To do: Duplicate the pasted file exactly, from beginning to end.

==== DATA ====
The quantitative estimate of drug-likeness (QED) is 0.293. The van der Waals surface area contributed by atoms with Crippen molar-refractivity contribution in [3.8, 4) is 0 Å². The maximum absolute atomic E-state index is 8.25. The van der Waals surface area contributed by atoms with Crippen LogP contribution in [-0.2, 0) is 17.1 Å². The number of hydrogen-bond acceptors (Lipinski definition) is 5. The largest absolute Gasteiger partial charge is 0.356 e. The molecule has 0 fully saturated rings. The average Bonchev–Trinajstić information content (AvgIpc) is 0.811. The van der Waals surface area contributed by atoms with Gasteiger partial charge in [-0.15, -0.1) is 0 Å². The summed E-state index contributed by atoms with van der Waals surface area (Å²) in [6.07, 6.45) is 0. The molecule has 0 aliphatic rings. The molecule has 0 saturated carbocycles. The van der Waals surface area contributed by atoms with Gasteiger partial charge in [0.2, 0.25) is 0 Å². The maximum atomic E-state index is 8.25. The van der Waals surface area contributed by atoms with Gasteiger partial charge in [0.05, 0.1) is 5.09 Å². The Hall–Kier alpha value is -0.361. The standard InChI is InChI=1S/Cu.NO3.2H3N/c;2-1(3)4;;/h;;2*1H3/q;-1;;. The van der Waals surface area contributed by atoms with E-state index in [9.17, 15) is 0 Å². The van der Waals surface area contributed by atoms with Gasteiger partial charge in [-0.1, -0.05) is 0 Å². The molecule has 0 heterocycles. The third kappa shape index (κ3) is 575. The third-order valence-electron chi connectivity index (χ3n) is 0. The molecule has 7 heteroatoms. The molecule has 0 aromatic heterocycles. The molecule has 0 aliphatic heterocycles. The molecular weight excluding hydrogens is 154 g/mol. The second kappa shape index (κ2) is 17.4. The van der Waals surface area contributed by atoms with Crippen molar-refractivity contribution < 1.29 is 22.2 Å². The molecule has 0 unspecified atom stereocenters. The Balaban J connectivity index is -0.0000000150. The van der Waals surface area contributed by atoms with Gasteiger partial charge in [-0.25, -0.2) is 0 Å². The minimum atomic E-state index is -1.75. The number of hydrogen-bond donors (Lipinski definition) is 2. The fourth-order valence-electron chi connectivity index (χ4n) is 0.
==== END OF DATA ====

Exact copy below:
The quantitative estimate of drug-likeness (QED) is 0.293. The van der Waals surface area contributed by atoms with Crippen molar-refractivity contribution in [3.8, 4) is 0 Å². The maximum absolute atomic E-state index is 8.25. The van der Waals surface area contributed by atoms with Crippen LogP contribution in [-0.2, 0) is 17.1 Å². The number of hydrogen-bond acceptors (Lipinski definition) is 5. The largest absolute Gasteiger partial charge is 0.356 e. The molecule has 0 fully saturated rings. The average Bonchev–Trinajstić information content (AvgIpc) is 0.811. The van der Waals surface area contributed by atoms with Gasteiger partial charge in [-0.15, -0.1) is 0 Å². The summed E-state index contributed by atoms with van der Waals surface area (Å²) in [6.07, 6.45) is 0. The molecule has 0 aliphatic rings. The molecule has 0 saturated carbocycles. The van der Waals surface area contributed by atoms with Gasteiger partial charge in [0.2, 0.25) is 0 Å². The maximum atomic E-state index is 8.25. The van der Waals surface area contributed by atoms with Gasteiger partial charge in [0.05, 0.1) is 5.09 Å². The Hall–Kier alpha value is -0.361. The standard InChI is InChI=1S/Cu.NO3.2H3N/c;2-1(3)4;;/h;;2*1H3/q;-1;;. The van der Waals surface area contributed by atoms with E-state index in [9.17, 15) is 0 Å². The van der Waals surface area contributed by atoms with Gasteiger partial charge in [-0.1, -0.05) is 0 Å². The molecule has 0 heterocycles. The third kappa shape index (κ3) is 575. The third-order valence-electron chi connectivity index (χ3n) is 0. The molecule has 7 heteroatoms. The molecule has 0 aromatic heterocycles. The molecule has 0 aliphatic heterocycles. The molecular weight excluding hydrogens is 154 g/mol. The second kappa shape index (κ2) is 17.4. The van der Waals surface area contributed by atoms with Crippen molar-refractivity contribution < 1.29 is 22.2 Å². The molecule has 0 unspecified atom stereocenters. The Balaban J connectivity index is -0.0000000150. The van der Waals surface area contributed by atoms with Gasteiger partial charge in [-0.25, -0.2) is 0 Å². The minimum atomic E-state index is -1.75. The number of hydrogen-bond donors (Lipinski definition) is 2. The fourth-order valence-electron chi connectivity index (χ4n) is 0.